What was seemingly lost was the understanding as to why the law – and particularly constitutional principles – needs to restrain arbitrary action by the police. For once we grant normative sanction to arbitrary action, we also then inevitably make it possible that the police will then render its services in a manner that does not take into account the tenets of the rule of law; and extraneous factors such as the convenience of the political class and/or the benefits of an oligarchic class become the actuators, and misuse, of the force of the State. We had a situation, not too long ago, whence one young woman had to threaten public suicide, before the gates of the residence of a Chief Minister, in order to have an FIR lodged on her complaint that she was raped by the local MLA. It is alleged that, because the young woman had dared to complain, the police picked up her father and thrashed him so brutally that he died in custody. And now we hear of an even more gruesome incident of violence. A young Dalit woman, who was brutalized in an unimaginable manner, allegedly complained of being raped by four young men of the dominant upper caste in the village. From news reports it seems that the police had failed to register the complaint properly and failed to investigate in a manner mandated by law for many days. The young lady was hospitalized and finally passed away due to her horrific injuries. What did the police then do? No, they did not hand over the body to the family; instead, it is being alleged, that the family of the victim was locked up, and the body cremated by the police. The family, according to news reports, was barred for many days from meeting any journalist and/or politician, their cell phones taken away and – this gets to be incredible – there are reports that the police had contemplated administering 'pentathol sodium' to the members of the family of the victim. In a matter involving the alleged rape and the killing of a young dalit woman, due to the actions of four upper caste youngsters, her family was to be subjected to a 'Narco Test', and her dying declaration seemingly of no consequence to the police. There were also reports that the State was allegedly planning to engage the services of a Public Relations firm.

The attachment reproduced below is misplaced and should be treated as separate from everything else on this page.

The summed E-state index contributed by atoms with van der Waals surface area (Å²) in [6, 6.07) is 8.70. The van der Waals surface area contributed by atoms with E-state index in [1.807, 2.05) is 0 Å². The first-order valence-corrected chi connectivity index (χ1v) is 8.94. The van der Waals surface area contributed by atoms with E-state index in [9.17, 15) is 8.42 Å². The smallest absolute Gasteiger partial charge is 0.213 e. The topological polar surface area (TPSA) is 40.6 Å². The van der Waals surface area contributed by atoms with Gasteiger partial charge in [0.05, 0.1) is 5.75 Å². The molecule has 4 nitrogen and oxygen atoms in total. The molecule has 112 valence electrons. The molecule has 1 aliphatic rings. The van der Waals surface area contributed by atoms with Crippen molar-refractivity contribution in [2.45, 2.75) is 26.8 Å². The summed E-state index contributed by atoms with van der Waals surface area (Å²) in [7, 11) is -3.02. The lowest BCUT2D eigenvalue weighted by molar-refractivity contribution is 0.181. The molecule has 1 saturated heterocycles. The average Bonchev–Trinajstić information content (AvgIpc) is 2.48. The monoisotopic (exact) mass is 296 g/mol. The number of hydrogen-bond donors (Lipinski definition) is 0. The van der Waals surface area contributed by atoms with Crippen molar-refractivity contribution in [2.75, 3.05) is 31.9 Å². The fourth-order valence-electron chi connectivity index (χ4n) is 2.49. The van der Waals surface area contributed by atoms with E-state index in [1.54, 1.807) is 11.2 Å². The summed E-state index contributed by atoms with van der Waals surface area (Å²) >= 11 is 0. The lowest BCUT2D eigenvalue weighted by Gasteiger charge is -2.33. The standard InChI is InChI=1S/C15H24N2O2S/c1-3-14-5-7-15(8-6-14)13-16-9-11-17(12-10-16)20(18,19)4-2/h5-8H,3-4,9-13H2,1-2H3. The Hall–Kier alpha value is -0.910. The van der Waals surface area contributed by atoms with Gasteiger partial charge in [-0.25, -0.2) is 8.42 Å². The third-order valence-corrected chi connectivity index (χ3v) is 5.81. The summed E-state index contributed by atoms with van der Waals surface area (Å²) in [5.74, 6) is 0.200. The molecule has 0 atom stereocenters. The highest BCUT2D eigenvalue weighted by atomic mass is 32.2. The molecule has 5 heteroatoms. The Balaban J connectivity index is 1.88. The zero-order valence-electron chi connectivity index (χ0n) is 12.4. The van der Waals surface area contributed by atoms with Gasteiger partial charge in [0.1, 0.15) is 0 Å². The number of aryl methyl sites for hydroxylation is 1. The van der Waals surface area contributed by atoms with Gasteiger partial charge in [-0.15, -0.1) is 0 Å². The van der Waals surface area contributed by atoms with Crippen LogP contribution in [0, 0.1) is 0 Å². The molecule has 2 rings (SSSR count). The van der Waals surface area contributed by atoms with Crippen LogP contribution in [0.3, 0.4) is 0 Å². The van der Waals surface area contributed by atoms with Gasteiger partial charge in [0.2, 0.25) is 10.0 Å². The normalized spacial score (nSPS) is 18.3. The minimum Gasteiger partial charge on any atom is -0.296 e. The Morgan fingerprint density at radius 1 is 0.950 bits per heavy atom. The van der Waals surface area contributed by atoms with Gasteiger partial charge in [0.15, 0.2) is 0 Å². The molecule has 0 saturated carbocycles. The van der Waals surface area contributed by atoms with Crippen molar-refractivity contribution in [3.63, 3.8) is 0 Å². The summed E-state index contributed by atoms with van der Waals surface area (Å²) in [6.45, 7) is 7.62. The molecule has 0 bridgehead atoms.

Surreal. Just surreal. And horrifying. So much so, that the Allahabad High Court had to ask the officials, who were all members of various upper caste, as to whether they would have behaved in the same manner had the victim been either their own daughter or from a family belonging to the upper classes.